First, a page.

As well as choosing an encryption algorithm, you must generally choose a
key size to use with that algorithm. In a loose way, the key size
determines the "strength" of encryption, assuming that the actual algorithm is
otherwise secure. Specifically, the key size generally determines:
the number of guesses that an attacker would need to make in order
to find the key by "brute force", assuming that all possible keys are
equally likely. Relatedly, it also determines the chance and feasibility of a
Note that on this page, we are concerned with the key size of symmetric
encryption algorithms— that is, where a shared secret key is used by all parties.
In geneal, asymmetric algorithms require a larger key size
measured bit-for-bit. We discuss RSA key sizes on a
How to set the key size in Java
If you use the KeyGenerator class, then you can set the key size in bits
via the init() method. The following example shows how to generate a 256-bit AES key:
KeyGenerator gen = KeyGenerator.getInstance("AES/CTR/PKCS5PADDING");
SecretKey k = gen.generateKey();
Cipher ciph = Cipher.getInstance("AES");
Note that attempting to use this key with Sun's JDK "out-of-the-box" will throw
an InvalidKeyException due to an (overridable) policy restriction that
limits symmetric keys to 128 bits. Below, we describe how to remove this 128-bit description,
and how to determine if a given client has this restriction.
Which key size?
In general, the minimum required key size is some combination of the maximum
key size that can be attacked now for a given algorithm, extrapolated to the
number of years that you need to keep the encrypted data confidential.
Needless to say, such extrapolation is extremely difficult beyond a few years.
A couple of pointers are:
- Lenstra & Verheul (2001)1 take data points from attacks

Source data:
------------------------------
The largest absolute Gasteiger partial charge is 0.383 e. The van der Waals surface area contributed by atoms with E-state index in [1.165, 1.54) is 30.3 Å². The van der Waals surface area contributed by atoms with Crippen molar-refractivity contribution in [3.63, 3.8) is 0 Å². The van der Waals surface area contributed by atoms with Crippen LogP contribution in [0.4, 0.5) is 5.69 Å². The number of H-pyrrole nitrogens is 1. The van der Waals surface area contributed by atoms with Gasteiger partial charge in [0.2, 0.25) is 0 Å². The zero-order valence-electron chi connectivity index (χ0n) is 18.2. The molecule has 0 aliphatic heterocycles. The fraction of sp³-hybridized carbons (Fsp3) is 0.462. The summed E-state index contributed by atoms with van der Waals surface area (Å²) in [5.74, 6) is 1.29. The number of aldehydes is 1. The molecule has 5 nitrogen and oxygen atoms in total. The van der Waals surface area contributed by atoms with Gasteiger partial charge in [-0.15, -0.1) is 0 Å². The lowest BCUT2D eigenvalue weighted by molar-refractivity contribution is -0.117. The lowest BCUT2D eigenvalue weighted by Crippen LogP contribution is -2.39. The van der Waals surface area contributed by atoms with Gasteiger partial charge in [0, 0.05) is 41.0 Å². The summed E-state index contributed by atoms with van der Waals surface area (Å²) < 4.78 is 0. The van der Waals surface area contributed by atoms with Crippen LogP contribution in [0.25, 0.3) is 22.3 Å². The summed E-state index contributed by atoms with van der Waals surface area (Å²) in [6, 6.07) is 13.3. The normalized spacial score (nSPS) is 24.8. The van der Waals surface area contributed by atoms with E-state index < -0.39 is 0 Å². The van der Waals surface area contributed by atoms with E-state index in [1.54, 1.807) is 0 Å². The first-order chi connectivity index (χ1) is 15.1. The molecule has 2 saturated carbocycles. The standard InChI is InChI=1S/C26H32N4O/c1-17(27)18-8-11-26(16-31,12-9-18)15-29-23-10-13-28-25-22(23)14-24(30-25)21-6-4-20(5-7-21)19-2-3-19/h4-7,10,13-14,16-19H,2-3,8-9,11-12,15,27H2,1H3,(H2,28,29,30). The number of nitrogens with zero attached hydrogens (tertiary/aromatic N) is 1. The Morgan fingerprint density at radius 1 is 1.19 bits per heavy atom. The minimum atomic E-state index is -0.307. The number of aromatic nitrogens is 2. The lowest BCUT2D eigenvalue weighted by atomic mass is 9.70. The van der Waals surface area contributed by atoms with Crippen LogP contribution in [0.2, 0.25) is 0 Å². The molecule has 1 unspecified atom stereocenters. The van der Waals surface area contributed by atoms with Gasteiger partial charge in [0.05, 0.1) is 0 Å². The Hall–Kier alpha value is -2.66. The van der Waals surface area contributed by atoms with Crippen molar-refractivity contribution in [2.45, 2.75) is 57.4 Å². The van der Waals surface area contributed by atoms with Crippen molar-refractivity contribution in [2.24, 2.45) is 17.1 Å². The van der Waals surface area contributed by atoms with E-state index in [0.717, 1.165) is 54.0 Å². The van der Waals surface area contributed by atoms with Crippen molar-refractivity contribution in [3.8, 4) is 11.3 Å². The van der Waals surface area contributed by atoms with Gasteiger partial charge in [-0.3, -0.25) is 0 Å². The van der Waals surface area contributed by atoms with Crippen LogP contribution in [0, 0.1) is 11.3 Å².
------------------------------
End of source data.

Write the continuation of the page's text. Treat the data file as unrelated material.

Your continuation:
on keys of various lengths and extrapolate via Moore's Law. They conclude
that in 2030, it will seem as difficult to brute-force a 93-bit symmetric
key as it did to brute-force DES in 1982, and that in 2050 this will be
true for a 109-bit key. From this, we might conclude that, ignoring
collision attacks, a 128-bit key is sufficient to keep data confidential for
the next few decades.
- Taking into account collision attacks, Ferguson & Schneier (2003)2
recommend using a 256-bits key size (p 65).
- NIST (2006)3, presumably based on similar types of calculation,
recommend a minimum of "128 bits of strength" (p. 66) to keep data confidential
- The Visa credit card company's
Data Field Encryption best practices
guide suggets that for the purpose of transmitting credit card numbers,
"keys should have the strength of at least 112 equivalent bit strength". For this purpose,
they actually judge 128 bits (as in the minimum AES key size) to be "stronger than needed"
(presumably because of the relatively short lifespan of credit cards).
- In principle, a quantum computer could square root the
effort of a brute-force key search, so that the bit strength of the key is halved
(i.e. a 256-bit key in quantum computing has the strength of a 128-bit key in
The conclusions I draw from this are:
- if possible, use a 256-bit key; if no great revolution occurs,
this will probably keep your data safe for at least 20 or 30 years;
- a 128-bit key may be suitable if you've thought carefully about
collision attacks and how they affect the future of your data and
application, and if you don't see quantum computing as a threat within the
lifetime of your data (in the transmission of credit card details, for example, it seems a fairly
safe bet that all existing cards will have expired by the time practical quantum computers become
Practical problems with using 256-bit keys in Java
There are a couple of practical problems with using 256-bit keys in Java:
- current versions of the JDK ship with a 128-bit policy restriction on key sizes;
- the SecureRandom generator
has a 2160 period— in other words, it can only generate 2160
out of the 2256 possible 256-bit keys.
If your deployment model allows it,
the 128-bit restriction can be removed by downloading and manually
installing Unlimited Strength Jurisdiction Policy Files provided by Sun.
1. Lenstra, A. K. & Verheul, E. R. (2001)
Selecting Cryptographic Key Sizes,
Journal of Cryptology 14(4):255-293.
2. Ferguson, N. & Schneier, B. (2003), Practical Cryptography, Wiley.
3. NIST (2006), Recommendation for Key Management: Part 1, NIST.